The Ilsa Express brews by steam power, it doesn’t extract at nine bars of pressure. So not quite espresso. That said, stovetop makes one mean cup of coffee! And by mean, we’re talking about a seriously stout and strong cup. If you enjoy sipping the rich flavors of espresso, the Ilsa Express can make that happen for you at a fraction of the cost of an espresso machine. The Ilsa Express has a 3, 6 and 10-cup option available and, better yet, the 6-cup has a divider that can cut your portion to 3 cups.

    Wacaco Minipresso GR Portable Espresso Machine

    The Wacaco Minipresso Espresso Maker is the closest thing to espresso. It boasts eight bars of pressure and makes a single shot! Similar to a pressurized portafilter, it won’t release the coffee unless it reaches that eight bars of pressure. It’s designed like a mini espresso machine equipped with a brew basket, water reservoir and hand-driven pump system. At the end of the day, if you’re on the road the Minipresso is the perfect companion for a quick pick-me-up.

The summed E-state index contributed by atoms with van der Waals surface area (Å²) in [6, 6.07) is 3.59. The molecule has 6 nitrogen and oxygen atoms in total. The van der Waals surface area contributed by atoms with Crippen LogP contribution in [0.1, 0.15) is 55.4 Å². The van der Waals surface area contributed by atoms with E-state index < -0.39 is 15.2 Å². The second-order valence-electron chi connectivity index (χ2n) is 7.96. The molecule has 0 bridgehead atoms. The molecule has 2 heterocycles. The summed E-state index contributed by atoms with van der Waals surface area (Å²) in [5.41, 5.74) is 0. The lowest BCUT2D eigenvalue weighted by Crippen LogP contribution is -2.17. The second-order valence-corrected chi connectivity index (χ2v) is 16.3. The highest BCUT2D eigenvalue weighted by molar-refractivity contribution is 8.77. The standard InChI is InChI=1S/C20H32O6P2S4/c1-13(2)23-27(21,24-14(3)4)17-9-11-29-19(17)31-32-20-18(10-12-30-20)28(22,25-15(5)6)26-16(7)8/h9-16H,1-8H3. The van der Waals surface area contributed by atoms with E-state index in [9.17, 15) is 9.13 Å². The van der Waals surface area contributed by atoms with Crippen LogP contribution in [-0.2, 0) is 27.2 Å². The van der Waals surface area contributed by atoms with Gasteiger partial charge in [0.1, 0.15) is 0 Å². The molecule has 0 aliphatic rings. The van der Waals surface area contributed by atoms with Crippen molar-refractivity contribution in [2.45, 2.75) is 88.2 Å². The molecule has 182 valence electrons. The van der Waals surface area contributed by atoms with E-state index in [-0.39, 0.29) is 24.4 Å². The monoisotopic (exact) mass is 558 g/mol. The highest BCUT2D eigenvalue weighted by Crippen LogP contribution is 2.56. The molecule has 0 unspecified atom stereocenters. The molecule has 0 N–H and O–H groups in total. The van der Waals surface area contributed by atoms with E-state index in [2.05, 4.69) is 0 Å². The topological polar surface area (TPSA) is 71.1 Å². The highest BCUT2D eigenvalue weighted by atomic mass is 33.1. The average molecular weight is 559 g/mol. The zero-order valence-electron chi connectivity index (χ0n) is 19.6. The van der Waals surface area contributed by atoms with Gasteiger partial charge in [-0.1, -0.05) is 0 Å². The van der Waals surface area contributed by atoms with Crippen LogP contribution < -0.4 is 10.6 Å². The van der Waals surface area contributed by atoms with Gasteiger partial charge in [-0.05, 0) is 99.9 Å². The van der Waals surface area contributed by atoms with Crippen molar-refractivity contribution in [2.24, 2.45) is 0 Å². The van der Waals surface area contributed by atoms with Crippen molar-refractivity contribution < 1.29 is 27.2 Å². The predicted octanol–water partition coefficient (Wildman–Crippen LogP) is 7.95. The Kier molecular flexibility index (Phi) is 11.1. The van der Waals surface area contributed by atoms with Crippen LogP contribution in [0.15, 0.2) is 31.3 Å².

Conclusion

    The true espresso coffee lovers crave brews with nine bars of pressure. Our makers don’t quite reach that mark, but they certainly make a strong cup of java! What did you think of our Top 3 “Not Quite” espresso makers? Share what you would have chosen in the comments below!

  • Crew Comparison: Aerobie AeroPress vs Wacaco MiniPresso

    How Does It Compare?